A ‘pup-nup’ could help you decide who keeps the dog during divorce

Reporter: Taylor Smith Writer: Jack Lowenstein
Published: Updated:
Marsha, the dog. Credit: WINK News.

You’ve probably heard of a prenup, but what about a “pup-nup?” It’s a trend growing in popularity in case marriages go south.

People love their animals and want to make sure their beloved pet stays with them. We spoke to a divorce attorney about how this works.

Divorce attorney Rebecca Zung says a “pup-nup” basically works the same way a prenuptial agreement works and could help solve people’s fears about losing their pet in a divorce.

“Who’s going to get the pets when? What is the arrangement regarding expenses? Who is going to take them to the vet?” Zung said.

It helps answer the tough questions to make it easier if there is an end to a marriage.

“Anytime you pre-contract for what will happen, it allows you to not have to have as much friction at the end,” Zung said.

Many people we spoke to say their dog is part of their family.

“Take a look at her,” said Ed Beren, talking about his beloved pet. “That’s an angel. That’s a goddess from heaven.”

Beren has a special connection with his pup, Marsha.

“My family selected her picture out of 12, and would you believe that the name, I didn’t know the names was the same as my mother,” Beren said.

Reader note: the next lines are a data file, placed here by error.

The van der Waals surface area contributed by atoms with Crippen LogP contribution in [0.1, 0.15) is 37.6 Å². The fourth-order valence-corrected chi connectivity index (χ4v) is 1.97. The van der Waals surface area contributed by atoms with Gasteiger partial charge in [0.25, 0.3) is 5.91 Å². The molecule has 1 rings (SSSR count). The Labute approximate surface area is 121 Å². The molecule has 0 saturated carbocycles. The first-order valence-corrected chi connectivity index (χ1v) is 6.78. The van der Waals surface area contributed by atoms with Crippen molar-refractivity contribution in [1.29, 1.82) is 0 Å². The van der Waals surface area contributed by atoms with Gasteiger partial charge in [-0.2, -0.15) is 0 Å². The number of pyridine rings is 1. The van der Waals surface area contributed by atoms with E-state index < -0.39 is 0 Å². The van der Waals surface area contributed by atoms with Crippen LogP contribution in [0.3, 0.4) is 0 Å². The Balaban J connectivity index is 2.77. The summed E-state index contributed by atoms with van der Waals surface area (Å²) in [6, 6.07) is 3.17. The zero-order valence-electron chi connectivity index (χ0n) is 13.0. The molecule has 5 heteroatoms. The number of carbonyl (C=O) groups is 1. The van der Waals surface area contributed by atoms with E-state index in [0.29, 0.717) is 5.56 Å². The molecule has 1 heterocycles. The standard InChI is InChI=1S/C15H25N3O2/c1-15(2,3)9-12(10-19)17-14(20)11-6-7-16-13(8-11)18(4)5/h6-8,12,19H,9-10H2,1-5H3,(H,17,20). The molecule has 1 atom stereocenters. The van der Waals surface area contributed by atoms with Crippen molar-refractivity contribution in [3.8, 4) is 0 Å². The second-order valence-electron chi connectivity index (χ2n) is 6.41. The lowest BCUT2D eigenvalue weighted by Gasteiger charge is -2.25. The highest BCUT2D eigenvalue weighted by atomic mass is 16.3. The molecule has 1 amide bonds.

Beren’s parents were both Holocaust survivors, and Marsha serves as a sweet memory of his mom. He’s not the only one who knows how special it is to have a four-legged child.

“She’s our kid,” Steve Bauer said of his pet.

“Dogs are definitely part of the family,” Andrew Wilson said.

Although many hope they would never have to use a “pup-nup,” they see why it would be useful.

“It’s the one thing you can’t split evenly,” Bauer said. “You can split a car and house and money, but you can’t split the dog.”

There is no doubt pets are an important part of people’s lives.

“It’s like fighting over kids,” Bauer said.

The divorce attorney also said the more specific the agreement is the better it will work. A “pup-nup” can be made before, during or after any type of relationship, not divorce alone.

“It would be a horrible battle,” Sarah Bauer said.

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